Extreme Makeover (ABC, 2002–7) was a reality TV makeover program, where subjects who considered themselves to be ugly submitted a videotape that detailed their facial and bodily flaws in hopes of being flown to Hollywood for an extensive makeover. Because Extreme Makeover capitalized on rewarding those people whose stories of suffering and hardship were the bleakest, it has often been compared to Queen for a Day, a radio and TV program that began in the 1950s and featured ordinary housewives who had experienced financial hardships telling their sad stories in exchange for gifts and prizes.
The extreme of Extreme Makeover came from the fact that both male and female subjects received upward of 10 different plastic surgery procedures (including tummy tucks, breast enhancements, chin implants, facial recontouring, rhinoplasties, brow lifts, and face lifts), cosmetic dentistry, physical training, and hair and wardrobe restyling. All of these costly interventions were given to participants for free. During the course of their extreme makeovers, subjects experienced their transformations in isolation periods of roughly six to eight weeks, each episode ending with an elaborate reveal ceremony that reunited the makeover recipient with his or her always enthusiastic family and friends. Reveal moments were often staged as red-carpet events, and subjects frequently spoke of feeling like a celebrity.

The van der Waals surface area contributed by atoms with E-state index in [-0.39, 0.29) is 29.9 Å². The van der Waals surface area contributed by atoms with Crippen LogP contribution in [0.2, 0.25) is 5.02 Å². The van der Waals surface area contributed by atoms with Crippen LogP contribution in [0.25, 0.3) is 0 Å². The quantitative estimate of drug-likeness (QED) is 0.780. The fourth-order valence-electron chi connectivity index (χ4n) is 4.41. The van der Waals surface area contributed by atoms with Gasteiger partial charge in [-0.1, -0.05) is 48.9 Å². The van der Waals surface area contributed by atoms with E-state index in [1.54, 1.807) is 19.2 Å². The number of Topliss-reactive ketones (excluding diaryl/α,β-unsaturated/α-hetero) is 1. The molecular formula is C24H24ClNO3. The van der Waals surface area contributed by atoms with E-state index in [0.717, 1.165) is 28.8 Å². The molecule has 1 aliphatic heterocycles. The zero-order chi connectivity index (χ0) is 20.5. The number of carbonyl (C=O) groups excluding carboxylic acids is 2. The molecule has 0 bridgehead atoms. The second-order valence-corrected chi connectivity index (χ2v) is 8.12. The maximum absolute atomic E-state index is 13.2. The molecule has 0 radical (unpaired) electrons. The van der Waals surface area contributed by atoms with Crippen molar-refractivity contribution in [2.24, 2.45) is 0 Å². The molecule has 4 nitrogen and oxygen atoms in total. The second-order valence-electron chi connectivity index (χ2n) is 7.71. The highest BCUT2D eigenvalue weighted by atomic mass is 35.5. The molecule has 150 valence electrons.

Though all participants underwent major surgical procedures, screen time devoted to healing was relatively nonexistent. As a consequence, Extreme Makeover generated considerable attention, drawing criticism for its often gratuitous depiction of plastic surgery as virtually a pain-free, cost-free, and consequence-free aesthetic choice, here represented as a necessary form of wellness surgery. Recipients, roughly 75 percent of whom were women, spoke with gratitude about their makeovers, suggesting that they were now worthy of both love and heterosexual romance in ways that their former appearance (and consequent low self-esteem) had blocked.
The show on occasion also drew praise for the manner in which it allowed subjects to proactively claim conventional articulations of beauty and thus to capitalize on the cultural currency attaching to beautiful faces and bodies. Subjects on the show very often spoke of their transformations as the best thing they had ever experienced, a dream come true, or the release of a real self. Although these experiences have clearly been edited by the show’s producers for dramatic effect, the feelings of joy and relief seemed to resonate with a wider viewing audience.
Extreme Makeover initially aired to high ratings and gave rise to two spin-off programs: Extreme Makeover: Home Edition and Extreme Makeover: Wedding Edition, both on ABC. Extreme Makeover also led the crest of other reality TV plastic surgery makeover programs, including The Swan (Fox), I Want a Famous Face (MTV), Brand New You (BBC), Dr. 90210 (E!), and Miami Slice (Bravo). It continues to air in the United States on the Style Network as well as on cable outlets across the world in such countries as Australia, Spain, Bulgaria, Canada, Croatia, Mexico, Norway, and the Philippines.